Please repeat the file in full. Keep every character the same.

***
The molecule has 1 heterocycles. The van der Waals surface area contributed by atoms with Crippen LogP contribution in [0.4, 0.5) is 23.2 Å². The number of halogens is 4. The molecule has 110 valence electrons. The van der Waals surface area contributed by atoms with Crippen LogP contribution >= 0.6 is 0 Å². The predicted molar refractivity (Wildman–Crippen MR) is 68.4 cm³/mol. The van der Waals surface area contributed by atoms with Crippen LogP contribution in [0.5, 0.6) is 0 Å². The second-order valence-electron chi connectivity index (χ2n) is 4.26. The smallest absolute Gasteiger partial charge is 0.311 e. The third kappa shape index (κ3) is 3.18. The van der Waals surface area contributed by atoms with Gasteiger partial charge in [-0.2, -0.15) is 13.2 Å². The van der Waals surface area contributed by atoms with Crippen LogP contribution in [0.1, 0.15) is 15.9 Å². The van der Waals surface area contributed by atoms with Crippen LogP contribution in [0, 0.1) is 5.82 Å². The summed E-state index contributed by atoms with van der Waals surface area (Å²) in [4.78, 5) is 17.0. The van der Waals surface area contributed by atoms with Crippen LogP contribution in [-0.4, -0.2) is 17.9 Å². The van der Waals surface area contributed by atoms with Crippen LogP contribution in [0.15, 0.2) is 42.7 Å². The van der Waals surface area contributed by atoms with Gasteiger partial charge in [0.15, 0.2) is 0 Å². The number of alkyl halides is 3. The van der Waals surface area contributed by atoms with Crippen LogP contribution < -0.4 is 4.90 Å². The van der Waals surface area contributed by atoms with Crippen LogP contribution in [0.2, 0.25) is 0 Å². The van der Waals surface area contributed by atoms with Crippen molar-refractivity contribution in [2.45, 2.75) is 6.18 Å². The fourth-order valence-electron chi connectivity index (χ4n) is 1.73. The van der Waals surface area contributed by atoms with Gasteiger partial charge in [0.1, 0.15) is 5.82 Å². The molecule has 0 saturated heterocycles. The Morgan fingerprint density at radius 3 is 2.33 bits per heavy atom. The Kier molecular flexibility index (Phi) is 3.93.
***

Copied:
The molecule has 1 heterocycles. The van der Waals surface area contributed by atoms with Crippen LogP contribution in [0.4, 0.5) is 23.2 Å². The number of halogens is 4. The molecule has 110 valence electrons. The van der Waals surface area contributed by atoms with Crippen LogP contribution >= 0.6 is 0 Å². The predicted molar refractivity (Wildman–Crippen MR) is 68.4 cm³/mol. The van der Waals surface area contributed by atoms with Crippen LogP contribution in [0.5, 0.6) is 0 Å². The second-order valence-electron chi connectivity index (χ2n) is 4.26. The smallest absolute Gasteiger partial charge is 0.311 e. The third kappa shape index (κ3) is 3.18. The van der Waals surface area contributed by atoms with Gasteiger partial charge in [-0.2, -0.15) is 13.2 Å². The van der Waals surface area contributed by atoms with Crippen LogP contribution in [0.1, 0.15) is 15.9 Å². The van der Waals surface area contributed by atoms with Crippen LogP contribution in [0, 0.1) is 5.82 Å². The summed E-state index contributed by atoms with van der Waals surface area (Å²) in [4.78, 5) is 17.0. The van der Waals surface area contributed by atoms with Crippen LogP contribution in [-0.4, -0.2) is 17.9 Å². The van der Waals surface area contributed by atoms with Crippen LogP contribution in [0.15, 0.2) is 42.7 Å². The van der Waals surface area contributed by atoms with Gasteiger partial charge in [0.15, 0.2) is 0 Å². The number of alkyl halides is 3. The van der Waals surface area contributed by atoms with Crippen LogP contribution < -0.4 is 4.90 Å². The van der Waals surface area contributed by atoms with Crippen LogP contribution in [0.2, 0.25) is 0 Å². The van der Waals surface area contributed by atoms with Crippen molar-refractivity contribution in [2.45, 2.75) is 6.18 Å². The fourth-order valence-electron chi connectivity index (χ4n) is 1.73. The van der Waals surface area contributed by atoms with Gasteiger partial charge in [0.1, 0.15) is 5.82 Å². The molecule has 0 saturated heterocycles. The Morgan fingerprint density at radius 3 is 2.33 bits per heavy atom. The Kier molecular flexibility index (Phi) is 3.93.